Cuts to Child Care Subsidy Thwart More Job Seekers
Last month, she lost her job as a hair stylist after her improvised network of baby sitters frequently failed her, forcing her to miss shifts. She qualifies for a state-run subsidized child care program. But like many other states, Arizona has slashed that program over the last year, relegating Ms. Wallace’s daughter, Alaya, to a waiting list of nearly 11,000 eligible children.
Despite a substantial increase in federal support for subsidized child care, which has enabled some states to stave off cuts, others have trimmed support, and most have failed to keep pace with rising demand, according to poverty experts and federal officials.
That has left swelling numbers of low-income families struggling to reconcile the demands of work and parenting, just as they confront one of the toughest job markets in decades.
The cuts to subsidized child care challenge the central tenet of the welfare overhaul adopted in 1996, which imposed a five-year lifetime limit on cash assistance. Under the change, low-income parents were forced to give up welfare checks and instead seek paychecks, while being promised support — not least, subsidized child care — that would enable them to work.
Now, in this moment of painful budget cuts, with Arizona and more than a dozen other states placing children eligible for subsidized child care on waiting lists, only two kinds of families are reliably securing aid: those under the supervision of child protective services — which looks after abuse and neglect cases — and those receiving cash assistance.
Ms. Wallace abhors the thought of going on cash assistance, a station she associates with lazy people who con the system. Yet this has become the only practical route toward child care.
So, on a recent afternoon, she waited in a crush of beleaguered people to submit the necessary paperwork. Her effort to avoid welfare through work has brought her to welfare’s door.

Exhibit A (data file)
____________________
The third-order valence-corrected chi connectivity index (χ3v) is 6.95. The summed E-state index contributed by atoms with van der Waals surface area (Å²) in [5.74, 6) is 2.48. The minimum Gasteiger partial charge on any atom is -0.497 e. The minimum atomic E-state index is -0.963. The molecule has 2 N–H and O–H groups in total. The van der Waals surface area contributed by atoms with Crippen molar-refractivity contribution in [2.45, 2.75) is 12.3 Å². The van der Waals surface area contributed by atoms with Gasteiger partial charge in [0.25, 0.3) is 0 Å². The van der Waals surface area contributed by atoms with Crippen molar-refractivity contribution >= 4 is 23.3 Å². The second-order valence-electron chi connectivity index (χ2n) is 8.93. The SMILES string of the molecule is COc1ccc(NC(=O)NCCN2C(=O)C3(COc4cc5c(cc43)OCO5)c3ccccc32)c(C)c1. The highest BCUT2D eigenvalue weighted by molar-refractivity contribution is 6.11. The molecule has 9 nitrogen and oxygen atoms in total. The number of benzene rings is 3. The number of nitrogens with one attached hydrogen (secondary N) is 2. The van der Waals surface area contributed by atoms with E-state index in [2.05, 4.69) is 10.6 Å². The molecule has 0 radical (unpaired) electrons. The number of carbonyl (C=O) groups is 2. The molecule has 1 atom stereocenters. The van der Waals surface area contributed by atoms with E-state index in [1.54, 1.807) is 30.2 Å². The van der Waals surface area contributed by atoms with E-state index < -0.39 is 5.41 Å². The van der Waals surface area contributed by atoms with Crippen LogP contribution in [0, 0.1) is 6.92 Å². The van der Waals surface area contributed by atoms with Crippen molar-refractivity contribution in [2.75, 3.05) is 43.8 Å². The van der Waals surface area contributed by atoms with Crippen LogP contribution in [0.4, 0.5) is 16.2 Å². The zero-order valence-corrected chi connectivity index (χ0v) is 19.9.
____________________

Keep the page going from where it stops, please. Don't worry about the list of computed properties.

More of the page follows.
“It doesn’t make sense to me,” she says. “I fall back to — I can’t say ‘being a lowlife’ — but being like the typical person living off the government. That’s not what I’m trying to do. I’m trying to use this as a backbone, so I can develop my own backbone.”
As the American social safety net absorbs its greatest challenge since the Great Depression, state budget cuts are weakening crucial components. Subsidized child care — financed by federal and state governments — is a conspicuous example.
When President Clinton signed into law the changes he declared would “end welfare as we know it,” he vowed that those losing government checks would gain enough support to enable their transition to the workplace.
“We will protect the guarantees of health care, nutrition and child care, all of which are critical to helping families move from welfare to work,” Mr. Clinton pledged in a radio address that year.
Now, with the jobless rate hovering near double digits and 6.7 million people unemployed for six months or longer, some states are rolling back child care.
“We’re really reneging on a commitment and a promise that we made to families,” said Patty Siegel, executive director of the California Child Care Resource and Referral Network, an advocacy organization. “You can’t expect a family with young children to get on their feet and get jobs without child care.”
As part of last year’s package of spending measures aimed at stimulating the economy, the Obama administration added $2 billion for subsidized child care programs for 2009 and 2010, on top of the expected $5 billion a year. The administration has proposed a $1.6 billion increase for 2011. But even as this extra money has limited cuts and enabled some states to expand programs, officials acknowledge that it has not kept pace with the need.